I leaped off the bed and ran for the door. “I got to get out!”

“What’s he doing?” croaked Rex, releasing smoke from his lungs.

“Dude, maintain!” said Johnny, his jaw clenched. The door was locked. I heard Bodo’s words again: No one goes out. I saw a door on the other side of the basement and, without thinking, ran to it and flung it open, the tiny eye-hook lock flinging off into space.

“What the fuck!” snarled Rex.

I raced up a flight of dark stairs and into the kitchen where a woman with a face like Rex’s, but with mascara and bright pink lipstick, stood in front of the stove stirring a big pot. She jerked her head back, startled at the sight of me, but then smiled. “Well, I don’t usually get to meet Rex’s friends. I’m Mrs. Bodo.” She stepped toward me and shook my hand. What a nice lady, I thought, and what big tits.

Rex and Johnny were up the stairs now. “Hi, mom, just taking Stuart on a tour of the house,” said Rex, pulling me out of the kitchen. They were each on one side of me, dragging me around the house. “This is the living room, this is the bathroom,” they said, Rex cursing me under his breath: “Dumbass. Dickhead. Bug-fucker.” It really was a lovely house: sunken living room, hardwood floors, Mexican tiling. I realized my terror was ridiculous—I could get out of the basement any time I wanted, and Mrs. Bodo seemed very capable of dealing with any fire issues.

When they got me back downstairs Rex was in my face. “What the hell was that?”

“It’s cool, man. He doesn’t like small spaces. It’s a good laugh, that’s all,” Johnny said, trying save the night. He passed me the pipe and I filled my lungs, trying to calm myself.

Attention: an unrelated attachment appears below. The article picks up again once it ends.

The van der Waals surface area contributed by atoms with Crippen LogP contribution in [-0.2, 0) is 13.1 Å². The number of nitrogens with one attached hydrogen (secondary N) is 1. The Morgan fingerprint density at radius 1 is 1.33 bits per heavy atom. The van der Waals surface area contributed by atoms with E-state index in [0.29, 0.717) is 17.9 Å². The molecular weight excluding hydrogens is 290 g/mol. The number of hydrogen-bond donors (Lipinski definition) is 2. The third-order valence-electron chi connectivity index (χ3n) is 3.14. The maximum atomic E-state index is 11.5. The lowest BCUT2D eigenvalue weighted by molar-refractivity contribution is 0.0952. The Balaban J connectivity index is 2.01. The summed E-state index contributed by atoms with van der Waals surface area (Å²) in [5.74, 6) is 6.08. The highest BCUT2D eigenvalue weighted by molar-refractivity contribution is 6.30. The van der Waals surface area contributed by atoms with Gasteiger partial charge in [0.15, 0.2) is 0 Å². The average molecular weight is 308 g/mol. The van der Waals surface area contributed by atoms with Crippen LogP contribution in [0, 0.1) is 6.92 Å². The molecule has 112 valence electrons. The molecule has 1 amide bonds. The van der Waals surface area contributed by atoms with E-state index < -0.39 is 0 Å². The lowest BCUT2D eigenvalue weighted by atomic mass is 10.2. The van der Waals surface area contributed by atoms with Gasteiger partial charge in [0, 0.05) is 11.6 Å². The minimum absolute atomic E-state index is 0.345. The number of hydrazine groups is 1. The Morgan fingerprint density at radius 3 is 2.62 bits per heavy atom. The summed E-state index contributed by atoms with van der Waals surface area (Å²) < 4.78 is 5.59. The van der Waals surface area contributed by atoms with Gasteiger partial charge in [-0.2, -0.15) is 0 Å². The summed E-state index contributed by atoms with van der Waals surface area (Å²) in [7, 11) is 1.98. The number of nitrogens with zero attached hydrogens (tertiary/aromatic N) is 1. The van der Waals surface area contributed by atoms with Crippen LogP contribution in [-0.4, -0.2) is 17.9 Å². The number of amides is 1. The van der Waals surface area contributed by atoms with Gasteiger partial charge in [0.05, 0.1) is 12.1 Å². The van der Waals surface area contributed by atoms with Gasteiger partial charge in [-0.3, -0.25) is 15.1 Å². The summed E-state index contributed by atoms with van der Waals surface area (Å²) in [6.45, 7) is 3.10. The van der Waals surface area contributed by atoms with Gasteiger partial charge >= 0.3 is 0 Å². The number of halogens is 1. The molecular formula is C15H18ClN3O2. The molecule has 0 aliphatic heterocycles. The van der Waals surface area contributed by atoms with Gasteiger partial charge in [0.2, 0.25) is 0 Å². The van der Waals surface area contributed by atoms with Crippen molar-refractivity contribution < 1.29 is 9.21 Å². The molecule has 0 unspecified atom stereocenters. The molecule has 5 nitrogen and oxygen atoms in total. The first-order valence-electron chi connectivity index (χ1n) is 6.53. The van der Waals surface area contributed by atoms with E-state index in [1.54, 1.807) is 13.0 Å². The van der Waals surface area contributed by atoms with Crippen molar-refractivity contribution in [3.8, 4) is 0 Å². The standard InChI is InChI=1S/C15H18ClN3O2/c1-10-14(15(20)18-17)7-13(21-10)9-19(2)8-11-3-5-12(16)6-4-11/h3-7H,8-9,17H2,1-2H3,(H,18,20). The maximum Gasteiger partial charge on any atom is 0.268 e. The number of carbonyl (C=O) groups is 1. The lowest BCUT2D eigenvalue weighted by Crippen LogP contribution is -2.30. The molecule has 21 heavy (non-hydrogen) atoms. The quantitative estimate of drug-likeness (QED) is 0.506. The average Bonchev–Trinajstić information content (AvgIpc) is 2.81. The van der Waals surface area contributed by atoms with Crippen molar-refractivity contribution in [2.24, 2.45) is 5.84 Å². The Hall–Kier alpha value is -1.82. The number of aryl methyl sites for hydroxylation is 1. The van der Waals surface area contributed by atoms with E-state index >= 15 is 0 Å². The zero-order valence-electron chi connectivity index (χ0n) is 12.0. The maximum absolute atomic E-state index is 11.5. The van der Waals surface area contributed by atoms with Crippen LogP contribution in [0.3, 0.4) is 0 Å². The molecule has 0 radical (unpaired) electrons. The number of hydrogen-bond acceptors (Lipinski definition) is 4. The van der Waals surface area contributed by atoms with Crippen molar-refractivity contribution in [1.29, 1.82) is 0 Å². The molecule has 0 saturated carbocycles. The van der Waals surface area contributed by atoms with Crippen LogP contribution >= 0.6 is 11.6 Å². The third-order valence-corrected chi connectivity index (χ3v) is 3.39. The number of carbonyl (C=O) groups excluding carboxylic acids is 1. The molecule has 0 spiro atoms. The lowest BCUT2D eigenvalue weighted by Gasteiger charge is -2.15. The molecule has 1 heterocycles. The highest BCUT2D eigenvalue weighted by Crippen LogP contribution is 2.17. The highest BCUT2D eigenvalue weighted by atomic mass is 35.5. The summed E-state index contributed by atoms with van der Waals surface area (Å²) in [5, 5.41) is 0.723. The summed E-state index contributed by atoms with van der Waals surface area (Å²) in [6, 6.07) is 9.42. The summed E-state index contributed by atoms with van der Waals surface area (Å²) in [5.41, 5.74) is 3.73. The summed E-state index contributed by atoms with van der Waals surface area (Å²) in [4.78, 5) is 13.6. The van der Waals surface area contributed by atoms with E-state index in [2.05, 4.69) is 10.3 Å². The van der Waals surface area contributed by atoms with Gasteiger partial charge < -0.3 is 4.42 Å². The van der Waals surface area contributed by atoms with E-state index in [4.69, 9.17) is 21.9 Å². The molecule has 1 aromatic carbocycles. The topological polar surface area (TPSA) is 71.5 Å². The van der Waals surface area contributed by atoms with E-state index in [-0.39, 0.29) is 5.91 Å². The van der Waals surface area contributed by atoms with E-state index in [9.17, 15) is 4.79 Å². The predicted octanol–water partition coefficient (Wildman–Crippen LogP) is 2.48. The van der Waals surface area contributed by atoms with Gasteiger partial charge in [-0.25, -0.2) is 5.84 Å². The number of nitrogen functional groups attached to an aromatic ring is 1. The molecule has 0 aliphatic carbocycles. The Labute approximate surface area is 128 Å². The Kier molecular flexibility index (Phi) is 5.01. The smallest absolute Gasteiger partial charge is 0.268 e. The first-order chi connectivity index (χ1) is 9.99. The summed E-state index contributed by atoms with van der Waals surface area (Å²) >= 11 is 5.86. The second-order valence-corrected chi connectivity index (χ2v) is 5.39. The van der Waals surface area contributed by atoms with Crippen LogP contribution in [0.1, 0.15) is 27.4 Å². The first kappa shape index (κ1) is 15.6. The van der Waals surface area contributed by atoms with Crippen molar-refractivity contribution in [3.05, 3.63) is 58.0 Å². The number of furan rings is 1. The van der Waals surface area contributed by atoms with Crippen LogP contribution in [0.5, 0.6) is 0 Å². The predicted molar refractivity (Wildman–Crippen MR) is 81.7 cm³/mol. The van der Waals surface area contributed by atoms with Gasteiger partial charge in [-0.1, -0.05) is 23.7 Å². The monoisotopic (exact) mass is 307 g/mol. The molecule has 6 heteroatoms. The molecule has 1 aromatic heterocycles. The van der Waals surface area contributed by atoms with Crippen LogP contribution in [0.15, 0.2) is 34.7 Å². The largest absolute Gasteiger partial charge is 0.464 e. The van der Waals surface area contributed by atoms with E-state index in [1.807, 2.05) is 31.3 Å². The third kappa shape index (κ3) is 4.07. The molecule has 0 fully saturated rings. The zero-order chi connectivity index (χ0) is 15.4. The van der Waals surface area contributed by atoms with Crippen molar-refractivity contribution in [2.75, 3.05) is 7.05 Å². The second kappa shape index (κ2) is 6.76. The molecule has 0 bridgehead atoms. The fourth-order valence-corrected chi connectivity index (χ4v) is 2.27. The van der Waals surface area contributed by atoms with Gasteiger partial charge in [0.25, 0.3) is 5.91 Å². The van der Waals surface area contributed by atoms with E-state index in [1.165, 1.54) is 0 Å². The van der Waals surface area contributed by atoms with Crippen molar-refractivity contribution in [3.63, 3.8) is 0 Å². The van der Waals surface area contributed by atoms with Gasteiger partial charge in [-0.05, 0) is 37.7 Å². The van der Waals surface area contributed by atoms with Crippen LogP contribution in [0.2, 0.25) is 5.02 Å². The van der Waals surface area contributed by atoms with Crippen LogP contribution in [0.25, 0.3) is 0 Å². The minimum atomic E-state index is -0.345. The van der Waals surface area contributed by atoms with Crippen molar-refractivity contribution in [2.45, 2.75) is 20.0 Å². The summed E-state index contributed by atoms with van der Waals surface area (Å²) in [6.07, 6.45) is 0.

“All right,” said Rex, staring at me with his angry prison eyes, “but no more of that shit, got it, dickless?”

I couldn’t believe it. After five minutes I had already blown this thing. I toked again and again, trying to escape my stupidity. “You going to keep bogarting that pipe?” Rex growled.

I thought things might go better on the ride to the party in Bodo’s ’67 Camaro, but he was driving like a maniac, and I had to keep reminding him of the speed limit. “You know, I saw a sign that said 25.”

“Shut up, dickless,” he said, revving the car to 70, houses flying past us in a blur.

We stepped into the party and it was a wild scene. AC/DC blasting, chicks, mostly El Sobrante High School stoner girls, but maybe some El Cerrito girls too, dancing, swishing and snake-like, their cleavage bouncing, strips of belly wriggling. Grungy dudes bounced in front of them, and others spread out in little clusters, drinking, puffing, yelling over the music. All of Bodo’s buddies were there giving him soul shakes and hugs. “Bodo! Now the party can begin!”

“Bodo!” with the oooooo dragged out like a chant.

“Toke it up, Bodo!” Bodo was introducing them to Johnny, but I was playing cool and hanging back. First, this place was definitely a fire hazard; I wanted to stay close to the door. But also, that music was too loud, certainly enough to cause hearing loss. You don’t want to damage any of the key sensory organs: ears, eyes, or dick.

I found some older guy sitting by the turntable and asked if he might lower the music a bit, but he couldn’t hear me. I kept yelling, trying to explain to him about decibels and hearing loss, but he just kept shaking his head. He did give me a beer though.

I walked over to Rex and Johnny and the gang, who were smoking a bowl in the kitchen, where it wasn’t quite so loud. Rex’s eyes lit up when he saw me. Yes, I would meet his friends and my destiny would be assured. “Hey everyone, I want you to meet my new buddy, Dickless. Dickless, meet everyone.”